by Martin Newland A SEVERE financial crisis in the Archdiocese of Westminster has resulted in a 20 per cent cut in funding of its Social and Pastoral Action team which attempts to fight the effects of marginalisation due to homelessness, racial inequality, debt crisis and unemployment.
SPA's annual report, to be formally presented tomorrow at an open day at Campion House. Middlesex, gives an account of last year's activities in the five key pastoral areas of Westminster in fields ranging from home insulation projects for the aged to diocesan employment schemes. It warns, however, that "we are so thinly spread in the pastoral areas and in the specialist posts that to cut staff would be to withdraw services".
Despite fundraising, says the report, SPA has not been able to find replacements for key workers in the north and west of the diocese. "Workers can just keep the flame alive but we are approaching a crisis point when appointments must be made or very far reaching decisions about the nature of our work . . . must be faced", it adds.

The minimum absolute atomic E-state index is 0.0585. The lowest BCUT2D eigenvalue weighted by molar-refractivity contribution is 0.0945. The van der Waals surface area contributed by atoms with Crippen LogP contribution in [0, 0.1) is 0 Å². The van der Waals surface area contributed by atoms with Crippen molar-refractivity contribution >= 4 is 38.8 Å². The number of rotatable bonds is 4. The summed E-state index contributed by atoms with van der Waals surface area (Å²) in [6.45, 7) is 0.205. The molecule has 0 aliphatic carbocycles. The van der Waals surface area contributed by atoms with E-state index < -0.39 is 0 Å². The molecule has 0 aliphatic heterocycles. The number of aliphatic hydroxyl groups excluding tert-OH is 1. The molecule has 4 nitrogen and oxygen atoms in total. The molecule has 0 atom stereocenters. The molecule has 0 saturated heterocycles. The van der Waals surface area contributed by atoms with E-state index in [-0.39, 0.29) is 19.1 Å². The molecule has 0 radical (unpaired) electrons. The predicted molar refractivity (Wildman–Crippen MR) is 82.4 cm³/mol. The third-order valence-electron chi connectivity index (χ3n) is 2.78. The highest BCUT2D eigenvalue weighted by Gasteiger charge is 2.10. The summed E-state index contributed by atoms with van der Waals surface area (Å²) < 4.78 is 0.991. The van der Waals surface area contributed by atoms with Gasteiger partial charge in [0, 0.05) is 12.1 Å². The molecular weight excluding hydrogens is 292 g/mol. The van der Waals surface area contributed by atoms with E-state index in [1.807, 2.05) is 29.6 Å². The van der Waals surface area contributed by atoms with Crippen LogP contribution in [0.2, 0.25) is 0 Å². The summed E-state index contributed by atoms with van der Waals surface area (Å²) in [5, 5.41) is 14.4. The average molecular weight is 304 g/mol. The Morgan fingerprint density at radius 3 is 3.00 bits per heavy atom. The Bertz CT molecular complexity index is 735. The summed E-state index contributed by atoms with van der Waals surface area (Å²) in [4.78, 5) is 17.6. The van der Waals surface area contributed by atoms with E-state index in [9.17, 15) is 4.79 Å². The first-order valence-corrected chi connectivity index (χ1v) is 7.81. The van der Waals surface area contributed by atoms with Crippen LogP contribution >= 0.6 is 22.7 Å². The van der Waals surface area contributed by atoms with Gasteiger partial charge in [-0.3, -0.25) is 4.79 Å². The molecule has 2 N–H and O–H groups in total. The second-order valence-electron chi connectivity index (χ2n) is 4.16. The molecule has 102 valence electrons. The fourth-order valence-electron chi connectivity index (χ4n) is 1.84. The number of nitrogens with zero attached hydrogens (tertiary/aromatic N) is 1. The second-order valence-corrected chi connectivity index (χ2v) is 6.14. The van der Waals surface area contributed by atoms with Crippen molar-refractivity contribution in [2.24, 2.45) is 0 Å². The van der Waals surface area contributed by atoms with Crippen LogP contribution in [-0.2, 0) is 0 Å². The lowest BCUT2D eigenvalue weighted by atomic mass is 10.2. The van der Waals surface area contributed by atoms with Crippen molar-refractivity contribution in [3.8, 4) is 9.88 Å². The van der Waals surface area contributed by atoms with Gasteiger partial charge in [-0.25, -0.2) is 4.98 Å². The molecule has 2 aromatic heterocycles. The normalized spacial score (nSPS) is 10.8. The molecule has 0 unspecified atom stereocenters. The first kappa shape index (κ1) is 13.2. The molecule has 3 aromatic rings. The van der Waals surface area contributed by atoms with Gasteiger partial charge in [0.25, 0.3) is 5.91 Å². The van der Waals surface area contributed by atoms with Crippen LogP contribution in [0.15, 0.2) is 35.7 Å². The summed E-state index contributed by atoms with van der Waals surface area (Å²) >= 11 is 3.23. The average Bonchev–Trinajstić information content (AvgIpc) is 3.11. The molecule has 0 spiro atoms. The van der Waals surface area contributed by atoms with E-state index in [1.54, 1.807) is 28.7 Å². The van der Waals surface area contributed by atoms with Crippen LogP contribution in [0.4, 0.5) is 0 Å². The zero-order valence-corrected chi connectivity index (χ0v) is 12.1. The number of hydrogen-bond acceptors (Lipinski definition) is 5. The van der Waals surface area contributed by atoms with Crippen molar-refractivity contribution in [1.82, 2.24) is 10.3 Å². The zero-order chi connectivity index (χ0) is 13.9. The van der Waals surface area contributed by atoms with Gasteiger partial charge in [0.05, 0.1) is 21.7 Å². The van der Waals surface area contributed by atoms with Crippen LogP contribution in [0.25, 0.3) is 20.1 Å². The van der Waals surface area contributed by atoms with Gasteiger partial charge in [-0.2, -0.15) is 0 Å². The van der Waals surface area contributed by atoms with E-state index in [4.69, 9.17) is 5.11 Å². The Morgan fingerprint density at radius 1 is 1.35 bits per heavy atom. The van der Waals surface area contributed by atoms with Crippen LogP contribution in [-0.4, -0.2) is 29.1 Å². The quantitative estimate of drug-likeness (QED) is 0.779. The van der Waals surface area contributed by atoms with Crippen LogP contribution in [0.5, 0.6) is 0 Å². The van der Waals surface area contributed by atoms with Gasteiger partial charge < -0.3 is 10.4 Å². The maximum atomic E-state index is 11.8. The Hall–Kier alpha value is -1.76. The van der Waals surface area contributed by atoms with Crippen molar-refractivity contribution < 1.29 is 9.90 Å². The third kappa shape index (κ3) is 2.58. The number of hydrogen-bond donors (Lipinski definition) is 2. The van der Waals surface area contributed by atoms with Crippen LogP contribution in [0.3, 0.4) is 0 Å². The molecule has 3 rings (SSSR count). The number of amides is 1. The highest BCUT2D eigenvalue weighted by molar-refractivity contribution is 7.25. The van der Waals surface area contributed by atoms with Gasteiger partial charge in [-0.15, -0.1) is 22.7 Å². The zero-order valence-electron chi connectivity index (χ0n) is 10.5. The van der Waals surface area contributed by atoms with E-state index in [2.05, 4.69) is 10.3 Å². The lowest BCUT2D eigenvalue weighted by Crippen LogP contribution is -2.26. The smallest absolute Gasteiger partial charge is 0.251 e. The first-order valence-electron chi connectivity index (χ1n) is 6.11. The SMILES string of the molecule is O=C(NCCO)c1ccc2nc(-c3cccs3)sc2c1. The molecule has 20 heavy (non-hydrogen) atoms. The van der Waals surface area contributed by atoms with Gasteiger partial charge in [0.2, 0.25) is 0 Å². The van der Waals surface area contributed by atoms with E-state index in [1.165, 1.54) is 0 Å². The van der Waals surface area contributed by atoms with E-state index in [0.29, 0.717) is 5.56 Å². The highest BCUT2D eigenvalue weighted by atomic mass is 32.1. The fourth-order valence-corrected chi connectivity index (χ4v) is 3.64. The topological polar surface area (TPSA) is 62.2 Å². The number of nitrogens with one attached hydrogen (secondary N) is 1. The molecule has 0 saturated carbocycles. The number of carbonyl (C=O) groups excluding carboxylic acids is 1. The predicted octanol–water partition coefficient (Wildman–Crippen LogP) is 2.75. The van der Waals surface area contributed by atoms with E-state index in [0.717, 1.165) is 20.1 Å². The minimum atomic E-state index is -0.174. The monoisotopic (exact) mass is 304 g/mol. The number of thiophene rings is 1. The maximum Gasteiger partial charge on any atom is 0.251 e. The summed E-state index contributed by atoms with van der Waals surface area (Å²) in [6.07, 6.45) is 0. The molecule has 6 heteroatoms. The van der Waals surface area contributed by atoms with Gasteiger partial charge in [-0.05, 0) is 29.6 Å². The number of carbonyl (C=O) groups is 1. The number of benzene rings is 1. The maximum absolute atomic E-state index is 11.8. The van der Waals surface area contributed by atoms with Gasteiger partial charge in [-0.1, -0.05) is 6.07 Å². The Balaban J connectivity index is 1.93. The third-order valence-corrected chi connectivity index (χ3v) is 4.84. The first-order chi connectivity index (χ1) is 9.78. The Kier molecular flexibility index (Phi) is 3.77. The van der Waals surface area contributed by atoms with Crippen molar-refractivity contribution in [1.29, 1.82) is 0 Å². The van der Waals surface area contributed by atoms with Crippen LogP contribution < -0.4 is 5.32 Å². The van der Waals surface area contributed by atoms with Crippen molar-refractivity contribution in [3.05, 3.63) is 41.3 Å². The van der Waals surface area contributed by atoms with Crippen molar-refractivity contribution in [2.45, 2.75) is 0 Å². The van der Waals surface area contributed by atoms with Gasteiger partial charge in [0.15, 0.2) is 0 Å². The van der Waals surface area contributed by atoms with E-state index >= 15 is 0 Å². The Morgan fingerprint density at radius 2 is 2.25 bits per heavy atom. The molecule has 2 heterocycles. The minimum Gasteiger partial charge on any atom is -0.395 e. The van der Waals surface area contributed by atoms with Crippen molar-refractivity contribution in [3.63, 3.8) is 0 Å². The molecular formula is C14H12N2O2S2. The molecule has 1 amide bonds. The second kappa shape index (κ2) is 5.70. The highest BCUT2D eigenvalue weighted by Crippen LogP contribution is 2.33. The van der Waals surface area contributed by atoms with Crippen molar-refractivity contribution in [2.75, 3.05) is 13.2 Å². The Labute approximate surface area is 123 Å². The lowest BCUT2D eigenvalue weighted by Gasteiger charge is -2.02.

The report outlines some of its successes, such as the attracting of considerable grant aid for diocesan unemployment schemes from London Boroughs, and also states its plans for the future for instance concerning a renewed caring and befriending policy for dealing with the growing AIDS problem in London.
SPA's presentation of the report will coincide with a day's examination of aspects of marginalisation due to "the crisis in the Welfare State", and Fr Michael Campbell-Johnston, recently elected Provincial of the British Province of the Society of Jesus, will be delivering a key note address on the challenge to the Church posed by this problem.